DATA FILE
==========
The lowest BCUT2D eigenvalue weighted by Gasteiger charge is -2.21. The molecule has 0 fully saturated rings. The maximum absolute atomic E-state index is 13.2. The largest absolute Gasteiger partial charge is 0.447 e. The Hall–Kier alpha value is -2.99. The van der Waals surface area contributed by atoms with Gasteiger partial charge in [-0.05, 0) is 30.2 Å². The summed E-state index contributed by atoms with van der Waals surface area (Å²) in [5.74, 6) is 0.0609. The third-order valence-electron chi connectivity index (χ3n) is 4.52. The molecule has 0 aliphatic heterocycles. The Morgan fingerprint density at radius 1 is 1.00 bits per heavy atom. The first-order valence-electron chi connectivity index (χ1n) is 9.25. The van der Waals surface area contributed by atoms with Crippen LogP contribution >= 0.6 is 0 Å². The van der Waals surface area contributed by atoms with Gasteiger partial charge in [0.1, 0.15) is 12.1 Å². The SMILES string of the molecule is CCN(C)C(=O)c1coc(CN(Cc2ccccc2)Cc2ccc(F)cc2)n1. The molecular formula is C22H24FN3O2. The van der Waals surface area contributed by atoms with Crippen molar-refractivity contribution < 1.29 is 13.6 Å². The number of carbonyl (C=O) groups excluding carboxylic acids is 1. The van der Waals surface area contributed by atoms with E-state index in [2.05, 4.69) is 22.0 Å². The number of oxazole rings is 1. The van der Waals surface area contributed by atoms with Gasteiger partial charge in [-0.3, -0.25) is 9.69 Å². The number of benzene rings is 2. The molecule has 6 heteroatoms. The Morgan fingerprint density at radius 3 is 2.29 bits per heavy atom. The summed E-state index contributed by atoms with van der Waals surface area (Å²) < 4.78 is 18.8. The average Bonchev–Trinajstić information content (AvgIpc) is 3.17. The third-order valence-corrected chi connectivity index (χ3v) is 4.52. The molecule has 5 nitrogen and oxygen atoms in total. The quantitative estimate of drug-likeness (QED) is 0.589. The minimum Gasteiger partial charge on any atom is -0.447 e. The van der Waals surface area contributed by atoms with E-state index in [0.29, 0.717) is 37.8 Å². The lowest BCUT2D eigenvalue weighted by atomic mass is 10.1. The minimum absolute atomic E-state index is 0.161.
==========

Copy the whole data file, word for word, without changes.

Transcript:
The lowest BCUT2D eigenvalue weighted by Gasteiger charge is -2.21. The molecule has 0 fully saturated rings. The maximum absolute atomic E-state index is 13.2. The largest absolute Gasteiger partial charge is 0.447 e. The Hall–Kier alpha value is -2.99. The van der Waals surface area contributed by atoms with Gasteiger partial charge in [-0.05, 0) is 30.2 Å². The summed E-state index contributed by atoms with van der Waals surface area (Å²) in [5.74, 6) is 0.0609. The third-order valence-electron chi connectivity index (χ3n) is 4.52. The molecule has 0 aliphatic heterocycles. The Morgan fingerprint density at radius 1 is 1.00 bits per heavy atom. The first-order valence-electron chi connectivity index (χ1n) is 9.25. The van der Waals surface area contributed by atoms with Crippen LogP contribution >= 0.6 is 0 Å². The van der Waals surface area contributed by atoms with Gasteiger partial charge in [0.1, 0.15) is 12.1 Å². The SMILES string of the molecule is CCN(C)C(=O)c1coc(CN(Cc2ccccc2)Cc2ccc(F)cc2)n1. The molecular formula is C22H24FN3O2. The van der Waals surface area contributed by atoms with Crippen molar-refractivity contribution < 1.29 is 13.6 Å². The number of carbonyl (C=O) groups excluding carboxylic acids is 1. The van der Waals surface area contributed by atoms with E-state index in [2.05, 4.69) is 22.0 Å². The number of oxazole rings is 1. The van der Waals surface area contributed by atoms with Gasteiger partial charge in [-0.3, -0.25) is 9.69 Å². The number of benzene rings is 2. The molecule has 6 heteroatoms. The Morgan fingerprint density at radius 3 is 2.29 bits per heavy atom. The summed E-state index contributed by atoms with van der Waals surface area (Å²) < 4.78 is 18.8. The average Bonchev–Trinajstić information content (AvgIpc) is 3.17. The third-order valence-corrected chi connectivity index (χ3v) is 4.52. The molecule has 5 nitrogen and oxygen atoms in total. The quantitative estimate of drug-likeness (QED) is 0.589. The minimum Gasteiger partial charge on any atom is -0.447 e. The van der Waals surface area contributed by atoms with E-state index in [0.29, 0.717) is 37.8 Å². The lowest BCUT2D eigenvalue weighted by atomic mass is 10.1. The minimum absolute atomic E-state index is 0.161.